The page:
It is already midnight, and Sofia still scrolls down the Facebook page, “I need a Room!Room/Roomates in Amsterdam”. “One room available in a shared flat, located in the West. 15 m² €700 per month”. “Two bedrooms available in Diemen, registration not possible. €550 per month”. “Hi! We are sub-renting one bedroom (9 m²) in our lovely spacious two bedroom apartment in De Pijp from 7th of March! €710”. At the end she returns to the top and renews the page. Her budget is about €500, but it seems that with this amount she is doomed to end up either far out of the city or somewhere on a month-to-month lease.
Social media platforms are full of these groups. Flat hunters turn here when searching for a place to live. Advertisements are published every day, but one needs to be extra careful. Rule no1: react fast. Within 10 minutes, each add has already gathered 10 comments of desperate people asking for a chance to see the room. Rule no2: be aware of the scammers. And there are a lot them. Spend more than a week checking, and you will figure out that some users own a lot of properties and all of them exist in an imaginary world where renting a room is cheap, easy, close to the centre, and available immediately just for you.
It’s already been two weeks since Sofia decided to start looking for a new place (a room in a shared flat, not an apartment, studio, or a house) and since then it is as if she entered a war zone full of homeless/hopeless young people scattered around the city. In a nutshell, it’s been a full-time, unpaid job.
For most people, Amsterdam has a reputation as a city of tolerance, a welcoming place where civil liberties are celebrated in their best form. Liberal ideas and job opportunities have made Amsterdam the city with one of the youngest populations in Europe. But this popular notion of “the ideal place to live in” is challenged when housing becomes so damned difficult to find and in most cases almost financially inaccessible. How different does the city look when the right to a place to live is in doubt? Do Amsterdammers still have a right to their own city?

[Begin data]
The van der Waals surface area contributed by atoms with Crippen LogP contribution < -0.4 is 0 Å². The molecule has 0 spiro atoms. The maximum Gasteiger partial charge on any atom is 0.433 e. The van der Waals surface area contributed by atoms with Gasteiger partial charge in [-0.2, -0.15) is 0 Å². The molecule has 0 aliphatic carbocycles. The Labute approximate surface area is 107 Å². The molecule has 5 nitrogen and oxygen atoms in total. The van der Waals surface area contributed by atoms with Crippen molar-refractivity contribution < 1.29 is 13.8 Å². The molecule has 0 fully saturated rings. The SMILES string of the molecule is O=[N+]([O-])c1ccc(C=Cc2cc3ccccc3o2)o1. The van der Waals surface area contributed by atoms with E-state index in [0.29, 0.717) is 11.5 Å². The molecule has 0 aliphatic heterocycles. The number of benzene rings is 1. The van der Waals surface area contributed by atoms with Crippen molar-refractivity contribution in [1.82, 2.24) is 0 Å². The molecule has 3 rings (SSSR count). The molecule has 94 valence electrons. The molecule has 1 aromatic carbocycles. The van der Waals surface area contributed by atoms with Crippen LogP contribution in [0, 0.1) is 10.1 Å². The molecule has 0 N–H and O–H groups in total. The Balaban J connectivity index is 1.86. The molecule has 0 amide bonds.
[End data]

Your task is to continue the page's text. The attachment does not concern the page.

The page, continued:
How Accessible is it?
Finding a place to live in the Dutch capital is not a piece of cake. According to Eurostat, one third of the city’s Dutch residents live in rented property, but Amsterdam always seems to be a place where demand exceeds supply. Today there are two possible ways for tenants to end up with a roof over their head: social housing or the private sector.
The Netherlands is – or at least used to be – surprisingly proud of its social housing policies and commitment to affordable rent. Nearly 50% of the housing stock consists of social rented apartments managed by housing associations and the government. These units are aimed at lower income groups with a maximum rent capped by law.
The situation, however, is far from ideal. In order to end up in one of these cheap apartments, where rent ranges up to €710, applicants get on a waiting list that can last up to 10 years! At the same time the City of Amsterdam is now seeking to shift the balance from social to privately-owned housing. By 2020, only 30% of new housing starts are expected to be in the social housing sector.
Buildings are being demolished or sold to private housing corporations under a decision taken by the government early in 2015, stating that the number of social housing units owned by corporations has to decrease by an average of 2.000 homes each year. This is to be accomplished by selling, demolishing, or ending rent control on 3.000 homes each year while building 1,200 new and private ones. Huurdersvereniging Amsterdam, the tenants’ association, continuously protests these new measures and reports on the rising demand in a continuously shrinking social housing market.